November 2018 – Read the best of Filmmaker Interviews

Interviews by Matthew Toffolo

Touch the link and read 8 different interviews with the best of new filmmakers from around the world.

Dominic McCafferty (BOONDOGGLE)
Interview with Filmmaker Dominic McCafferty (BOONDOGGLE)

Bevin Hamilton & Rachel Murphy (INCALL)
Interview with Filmmakers Bevin Hamilton, Rachael Murphy (INCALL)

Marvin Nuecklaus (CROSSROADS)
Interview with Filmmaker Marvin Nuecklaus (CROSSROADS)

Max Mortl (ISLAND)
Interview with Filmmaker Max Mörtl & Robert Löbel (ISLAND)

Nick Dolinski (CLOUD COVER)
Interview with Filmmaker Nick Dolinski (CLOUD COVER)

Interview with Filmmaker Erik Bloomquist (SHE CAME FROM THE WOODS)

Interview with Filmmaker Mark Howling (O.B.E. THE OUT OF BODY EXPERIENCE)

Andres Passoni (3:32)
Interview with Filmmaker Andres Passoni (3:32)


October 2018 – Read the best of Filmmaker Interviews

Interviews by Matthew Toffolo

Touch the link and read 28 different interviews with the best of new filmmakers from around the world.

Interview with Filmmaker Deniz Campinar (THE REVELATOR)
Interview with Filmmaker Deniz Campinar (THE REVELATOR)

Interview with Filmmaker Nesli Ozalp Tuncer (THE RETURN)
Interview with Filmmaker Nesli Ozalp Tuncer (THE RETURN)

Interview with Filmmaker Liz Lachman (PIN-UP)
Interview with Filmmaker Liz Lachman (PIN-UP)

Interview with Filmmaker Sean Janisse (LOCOMOTIVE 8 – ENCORE)
Interview with Filmmaker Sean Janisse (LOCOMOTIVE 8 – ENCORE)

Interview with Filmmaker Penny Lee (THROUGH CHINATOWNS’S EYES: APRIL 1968)
Interview with Filmmaker Penny Lee (THROUGH CHINATOWNS’S EYES: APRIL 1968)

Interview with Filmmaker Graeme Bachiu (WHY WE PUSH?)
Interview with Filmmaker Graeme Bachiu (WHY WE PUSH?)

Interview with Filmmaker Jessica Chung (SUSHI MAN)
Interview with Filmmaker Jessica Chung (SUSHI MAN)

Interview with Filmmaker Luma Oquendo (SARAVÁ)
Interview with Filmmaker Luma Oquendo (SARAVÁ)

Interview with Filmmaker Manfred Borsch (MIRRORS)
Interview with Filmmaker Manfred Borsch (MIRRORS)

Interview with Filmmaker Nancy Allison (MARMO)
Interview with Filmmaker Nancy Allison (MARMO)

Interview with Filmmaker Pablo Mengin-Lecreulx (SCANDAL)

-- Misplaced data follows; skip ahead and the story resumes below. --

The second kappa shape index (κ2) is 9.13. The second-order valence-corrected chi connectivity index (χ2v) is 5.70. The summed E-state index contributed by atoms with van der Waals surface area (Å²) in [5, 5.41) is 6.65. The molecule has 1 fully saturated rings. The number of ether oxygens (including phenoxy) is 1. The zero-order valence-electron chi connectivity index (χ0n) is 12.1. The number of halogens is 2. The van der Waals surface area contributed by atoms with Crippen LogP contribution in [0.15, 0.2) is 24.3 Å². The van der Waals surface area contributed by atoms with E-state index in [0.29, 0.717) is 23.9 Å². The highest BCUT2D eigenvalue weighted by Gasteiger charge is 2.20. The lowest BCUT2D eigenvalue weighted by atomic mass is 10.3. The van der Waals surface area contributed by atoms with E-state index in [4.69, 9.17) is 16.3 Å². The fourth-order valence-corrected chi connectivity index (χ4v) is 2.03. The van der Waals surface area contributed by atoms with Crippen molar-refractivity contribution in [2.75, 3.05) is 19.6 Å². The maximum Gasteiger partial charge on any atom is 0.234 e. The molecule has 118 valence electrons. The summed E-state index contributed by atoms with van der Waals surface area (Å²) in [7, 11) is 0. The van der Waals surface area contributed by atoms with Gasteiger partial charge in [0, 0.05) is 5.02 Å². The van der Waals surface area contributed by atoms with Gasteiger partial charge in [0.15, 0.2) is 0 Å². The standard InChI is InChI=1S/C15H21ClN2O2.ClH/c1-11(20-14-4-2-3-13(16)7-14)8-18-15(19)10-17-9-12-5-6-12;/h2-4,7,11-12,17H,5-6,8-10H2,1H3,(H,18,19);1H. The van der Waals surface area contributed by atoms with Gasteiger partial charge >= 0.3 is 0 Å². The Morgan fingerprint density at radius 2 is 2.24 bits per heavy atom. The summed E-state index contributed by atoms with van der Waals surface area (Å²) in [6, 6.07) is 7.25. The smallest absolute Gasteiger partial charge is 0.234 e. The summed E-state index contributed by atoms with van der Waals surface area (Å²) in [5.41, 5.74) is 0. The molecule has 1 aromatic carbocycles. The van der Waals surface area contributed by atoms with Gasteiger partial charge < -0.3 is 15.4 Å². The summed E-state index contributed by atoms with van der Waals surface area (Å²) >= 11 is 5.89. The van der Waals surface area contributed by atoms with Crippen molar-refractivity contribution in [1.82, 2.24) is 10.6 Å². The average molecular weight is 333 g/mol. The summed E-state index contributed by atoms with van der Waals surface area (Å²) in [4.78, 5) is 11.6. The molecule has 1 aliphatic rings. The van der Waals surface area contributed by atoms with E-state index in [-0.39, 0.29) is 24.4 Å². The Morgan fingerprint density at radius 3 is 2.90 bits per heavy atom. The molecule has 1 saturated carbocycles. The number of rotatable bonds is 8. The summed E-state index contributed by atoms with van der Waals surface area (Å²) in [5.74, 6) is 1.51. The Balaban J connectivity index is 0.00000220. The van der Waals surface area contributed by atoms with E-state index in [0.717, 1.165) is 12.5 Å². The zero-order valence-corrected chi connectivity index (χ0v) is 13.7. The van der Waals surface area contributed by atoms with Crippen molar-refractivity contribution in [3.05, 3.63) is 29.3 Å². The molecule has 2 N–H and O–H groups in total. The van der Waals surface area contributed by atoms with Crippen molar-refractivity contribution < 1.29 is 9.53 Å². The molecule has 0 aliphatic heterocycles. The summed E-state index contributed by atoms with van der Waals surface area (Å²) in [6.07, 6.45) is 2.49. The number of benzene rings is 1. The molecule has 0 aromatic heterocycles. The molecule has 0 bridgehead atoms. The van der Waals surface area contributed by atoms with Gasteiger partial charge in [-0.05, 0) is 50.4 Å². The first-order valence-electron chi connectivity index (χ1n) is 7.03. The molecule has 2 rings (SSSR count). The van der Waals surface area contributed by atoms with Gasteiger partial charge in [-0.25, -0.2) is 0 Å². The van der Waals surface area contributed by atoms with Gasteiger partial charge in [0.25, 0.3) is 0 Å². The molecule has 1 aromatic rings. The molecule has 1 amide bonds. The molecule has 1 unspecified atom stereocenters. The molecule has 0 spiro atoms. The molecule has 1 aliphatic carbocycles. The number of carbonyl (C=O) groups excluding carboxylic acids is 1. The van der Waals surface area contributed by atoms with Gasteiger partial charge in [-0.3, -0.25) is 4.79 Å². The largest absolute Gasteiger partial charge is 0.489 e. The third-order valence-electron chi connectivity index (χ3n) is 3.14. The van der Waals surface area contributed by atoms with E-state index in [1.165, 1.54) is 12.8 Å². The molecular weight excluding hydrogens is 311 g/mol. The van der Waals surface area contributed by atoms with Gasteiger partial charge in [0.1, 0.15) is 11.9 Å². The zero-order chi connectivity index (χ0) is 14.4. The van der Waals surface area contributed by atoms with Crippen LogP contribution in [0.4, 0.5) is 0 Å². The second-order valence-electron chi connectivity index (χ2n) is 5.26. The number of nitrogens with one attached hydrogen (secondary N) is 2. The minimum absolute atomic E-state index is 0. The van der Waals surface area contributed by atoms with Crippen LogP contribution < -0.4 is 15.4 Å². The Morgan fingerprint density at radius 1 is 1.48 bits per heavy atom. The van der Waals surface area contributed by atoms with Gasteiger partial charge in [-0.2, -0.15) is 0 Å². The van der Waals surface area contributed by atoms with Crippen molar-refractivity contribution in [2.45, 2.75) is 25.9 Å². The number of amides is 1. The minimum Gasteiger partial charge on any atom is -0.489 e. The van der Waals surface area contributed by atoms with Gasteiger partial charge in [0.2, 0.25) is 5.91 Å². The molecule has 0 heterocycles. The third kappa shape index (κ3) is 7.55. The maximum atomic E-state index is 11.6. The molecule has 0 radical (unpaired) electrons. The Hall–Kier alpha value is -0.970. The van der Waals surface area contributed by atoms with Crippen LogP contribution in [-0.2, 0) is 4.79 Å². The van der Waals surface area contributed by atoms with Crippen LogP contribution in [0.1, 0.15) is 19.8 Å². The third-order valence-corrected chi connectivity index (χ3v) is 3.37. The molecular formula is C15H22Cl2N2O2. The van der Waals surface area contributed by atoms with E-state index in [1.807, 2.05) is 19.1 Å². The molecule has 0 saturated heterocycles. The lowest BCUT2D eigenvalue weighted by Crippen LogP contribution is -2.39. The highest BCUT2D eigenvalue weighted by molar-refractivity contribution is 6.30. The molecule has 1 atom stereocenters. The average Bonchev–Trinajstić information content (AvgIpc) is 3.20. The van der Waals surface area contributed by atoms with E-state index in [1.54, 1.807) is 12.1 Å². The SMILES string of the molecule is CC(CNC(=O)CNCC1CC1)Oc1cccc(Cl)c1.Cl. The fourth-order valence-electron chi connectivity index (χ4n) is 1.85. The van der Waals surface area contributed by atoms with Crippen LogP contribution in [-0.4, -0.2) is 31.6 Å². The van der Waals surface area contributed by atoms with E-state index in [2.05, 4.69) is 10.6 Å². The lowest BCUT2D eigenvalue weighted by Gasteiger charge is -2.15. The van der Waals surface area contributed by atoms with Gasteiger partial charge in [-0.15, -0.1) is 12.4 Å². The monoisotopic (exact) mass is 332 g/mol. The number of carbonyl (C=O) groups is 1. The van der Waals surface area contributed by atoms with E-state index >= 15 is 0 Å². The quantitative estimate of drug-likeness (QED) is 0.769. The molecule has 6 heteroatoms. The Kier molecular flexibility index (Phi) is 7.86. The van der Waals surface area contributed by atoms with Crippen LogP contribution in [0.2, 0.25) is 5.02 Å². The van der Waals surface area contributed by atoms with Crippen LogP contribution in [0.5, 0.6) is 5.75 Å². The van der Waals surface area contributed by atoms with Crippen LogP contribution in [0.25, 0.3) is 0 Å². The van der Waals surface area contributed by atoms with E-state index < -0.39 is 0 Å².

Interview with Filmmaker Pablo Mengin-Lecreulx (SCANDAL)

Interview with Filmmakers Hope Carew & Allison O’Conor (MR. NICE GIRLS)
Interview with Filmmakers Hope Carew & Allison O’Conor (MR. NICE GIRLS)

Interview with Award Winning Filmmaker Sreejith Nair (THE COLOR OF ME)
Interview with Award Winning Filmmaker Sreejith Nair (THE COLOR OF ME)

Interview with Filmmaker Ken Clark (SNIP)
Interview with Filmmaker Ken Clark (SNIP)

Interview with Filmmaker Daniel Bergeson (UNEARTHED)
Interview with Filmmaker Daniel Bergeson (UNEARTHED)

Interview with Filmmaker Mischa Livingstone (CUBICLE)
Interview with Filmmaker Mischa Livingstone (CUBICLE)

Interview with Filmmaker Peta Milan (RIGHT TO BE FORGOTTEN)
Interview with Filmmaker Peta Milan (RIGHT TO BE FORGOTTEN)

Interview with Filmmaker Shinya Isobe (FOR REST)
Interview with Filmmaker Shinya Isobe (FOR REST)

Interview with Filmmaker Sam South (EAT JEREMY)
Interview with Filmmaker Sam South (EAT JEREMY)

Interview with Filmmaker Larissa Pruett (GET HOME SAFE)
Interview with Filmmaker Larissa Pruett (GET HOME SAFE)

Interview with Filmmaker Steve Socki (HALLOWSTIDE)
Interview with Filmmaker Steve Socki (HALLOWSTIDE)

Interview with Filmmaker Jessica Champneys (STAR WARS: DRESCA)
Interview with Filmmaker Jessica Champneys (STAR WARS: DRESCA)

Interview with Filmmaker Sean Wehrli (GLENDALE)
Interview with Filmmaker Sean Wehrli (GLENDALE)

Interview with Filmmaker Nora Jaenicke (WHALES)
Interview with Filmmaker Nora Jaenicke (WHALES)

Interview with Filmmaker Zena AbdelBaky (ALL THAT REMAINS)
Interview with Filmmaker Zena AbdelBaky (ALL THAT REMAINS)

Interview with Filmmaker Audrey Arkins (AMERICAN BOY)
Interview with Filmmaker Audrey Arkins (AMERICAN BOY)

Interview with Filmmaker Aaron Rudelson (NORMAN PINSKI COME HOME)
Interview with Filmmaker Aaron Rudelson (NORMAN PINSKI COME HOME)

Interview with Filmmaker Eugene Lehnert (THE OUTER BOROUGHS)
Interview with Filmmaker Eugene Lehnert (THE OUTER BOROUGHS)

Interview with Filmmaker Josiah Cuneo (IN THROUGH THE NIGHT)
Interview with Filmmaker Josiah Cuneo (IN THROUGH THE NIGHT)

Inside The Chaos: How To Make The Most of Your Time As A Freelancer

freelancerby Kierston Drier

Film and television production is a freelance industry. And freelance industries are complicated for the people they employ. In one corner, we have making your own working hours, as much free time as you desire, and the potential to make a lot of money when you do work. In the other corner we long stretches without work, the stress of a feast-or-famine work frame and FOMO when multiple jobs come our way at once. And worse still, if we are looking to advance our careers while still getting calls for the same type of work. How do we manage in the high-octane, fast-paced world that is freelance?

As a freelancer who has made a good living in an expensive city I’m here today to share a few tips with anyone is struggling or juggling to find balance in this intense industry.

The 80/20 Rule